The second book in Raymond Feist’s super-selling quartet: The Serpentwar Saga.
Triumphant but overconfident after his defeat of the reptilian Sauur army, Roo must resist a beguiling seductress who threatens to undo him and all of Midkemia.
Roo Avery, recently returned from a harrowing brush with the armies of the Emerald Queen, is now free to choose his own destiny and his ultimate ambition is to become one of the richest and most powerful merchants in Midkemia.
But nothing can prepare him for the dangers of the new life he has chosen, where the repayment of a debt can be as deadly as a knife in the shadows. Even those closest to him are suspect and as Roo struggles to build his financial empire, betrayal is always close at hand.
But while Roo works towards achieving his goal, memories of the invasion haunt him still. For the war with the Emerald Queen is far from over and the inevitable confrontation will pose the biggest threat yet to his new found wealth and power.
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Praise for Raymond E. Feist:
‘Fantasy of epic scope, fast-moving action and vivid imagination’ Washington Post
‘A fine yarn . . . vivid . . . suspenseful . . . the action is non-stop’ Booklist
‘File under guilty pleasure’
‘Well-written and distinctly above average… intelligent… intriguing.’
When did you start writing?
If you mean when did I seriously start writing, that was in 1977, the year I graduated from University. I really got serious a year later which was when I took a rough coming-of-age story and started turning into Magician, my first published novel.
Where do you write?
I have a home office.
What are the pros and cons of being a writer?
The same as with any self-employment: you’re your own boss, you set your own schedule, you determine the quality of the product, etc. The downside is you have no corporate safety net, no unemployment insurance, no health care benefits, no retirement plan, so you bear responsibility for all of those things. It is not a job for the timid.
What writers have inspired you?
Too long a list to cover them all. Anything good, in one fashion or another influences. There are some very obvious names, to begin with: Shakespeare, Marlow, Dickens, the Russians, Twain, Melville, and some slightly less obvious, Sir Walter Scott, Robert Louis Stevenson, Alexander Dumas, Anthony Hope, and the other "boy’s adventure" authors. Also, historical authors like Mary Renault, Rosemary Suttcliff, and Thomas Costain. And the pulp authors: Arthur Conan Doyle, H. Ridder Haggard, A. Merrrit, and among fantasy writers, Fritz Lieber. Toss in as diverse a range of writers as Zane Grey and Louis L’amour in westerns to Dashel Hammett , Raymond Chandler, and John D. McDonald in mystery, to comedic writers like Max Schulman and Dan Jenkins. I could keep going, but that’s the tip of the iceberg.
How important is a sense of place in your writing?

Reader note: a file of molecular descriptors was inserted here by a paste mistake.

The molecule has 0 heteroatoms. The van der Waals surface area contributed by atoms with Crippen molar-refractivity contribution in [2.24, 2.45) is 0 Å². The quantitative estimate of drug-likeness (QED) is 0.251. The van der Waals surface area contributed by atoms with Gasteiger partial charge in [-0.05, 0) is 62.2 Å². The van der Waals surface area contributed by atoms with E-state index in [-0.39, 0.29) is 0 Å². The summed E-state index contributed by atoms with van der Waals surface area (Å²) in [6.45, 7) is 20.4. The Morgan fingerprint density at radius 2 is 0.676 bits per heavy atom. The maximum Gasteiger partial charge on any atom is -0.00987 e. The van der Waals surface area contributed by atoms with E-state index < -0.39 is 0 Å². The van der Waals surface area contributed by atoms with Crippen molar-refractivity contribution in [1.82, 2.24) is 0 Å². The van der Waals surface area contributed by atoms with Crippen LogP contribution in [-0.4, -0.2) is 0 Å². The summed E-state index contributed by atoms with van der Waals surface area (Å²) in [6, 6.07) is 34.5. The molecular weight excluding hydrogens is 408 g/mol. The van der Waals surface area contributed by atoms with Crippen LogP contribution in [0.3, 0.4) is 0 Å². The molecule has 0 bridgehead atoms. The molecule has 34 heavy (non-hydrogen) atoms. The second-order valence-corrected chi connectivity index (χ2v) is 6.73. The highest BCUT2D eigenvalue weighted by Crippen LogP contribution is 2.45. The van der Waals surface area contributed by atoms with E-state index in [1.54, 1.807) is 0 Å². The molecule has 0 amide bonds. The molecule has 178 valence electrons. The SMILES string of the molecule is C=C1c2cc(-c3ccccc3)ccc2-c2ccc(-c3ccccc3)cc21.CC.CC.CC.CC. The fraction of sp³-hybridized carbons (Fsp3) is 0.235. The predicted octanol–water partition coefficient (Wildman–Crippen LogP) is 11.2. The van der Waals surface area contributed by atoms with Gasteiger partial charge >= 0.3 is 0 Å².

Tough question to answer in brief; every element in a fantasy has to “make sense” to the reader. You can not condescend to your art because it’s “make believe,” so even though the place in which I set my work is a fantasy world, it has to feel “real” structurally, else the reader will ultimately be unhappy.
Do you spend a lot of time researching your novels?
Only enough to convince the reader the characters know what they’re doing. I don’t have to be the expert; I just need to be persuasive.
Do your characters ever surprise you?
All the time. In fact, as I get older, more and more often. I suspect this is a function of my subconscious coming up with better story notions than I had originally planned.
How much of your life and the people around you do you put into your books?
In specific, none of it; in general, all of it. The old saw is that writers write what they know. It’s like what actors call “sense memory.” You have to sell emotion and there has to be a foundation of validity or it will not work. How did it feel when you saw your book in print for the first time? A little disbelieving, and very pleased.
If you weren’t a writer, what would you be doing now?
Probably looking for a job, given this economy. My last one was in the health field as an administrator.
"About this title" may belong to another edition of this title.
Book Description Voyager. PAPERBACK. Book Condition: New. 0006497012. Bookseller Inventory # 9780006497011
Book Description HarperCollins Publishers Ltd, 1996. Paperback. Book Condition: Brand New. 496 pages. In Stock. Bookseller Inventory # __0006497012
Book Description Voyager, 1996. Book Condition: New. Brand New, Unread Copy in Perfect Condition. A+ Customer Service!. Bookseller Inventory # ABE_book_new_0006497012
Book Description Voyager, 1996. Paperback. Book Condition: New. book. Bookseller Inventory # 0006497012
Book Description Voyager, 1996. Paperback. Book Condition: New. Bookseller Inventory # P110006497012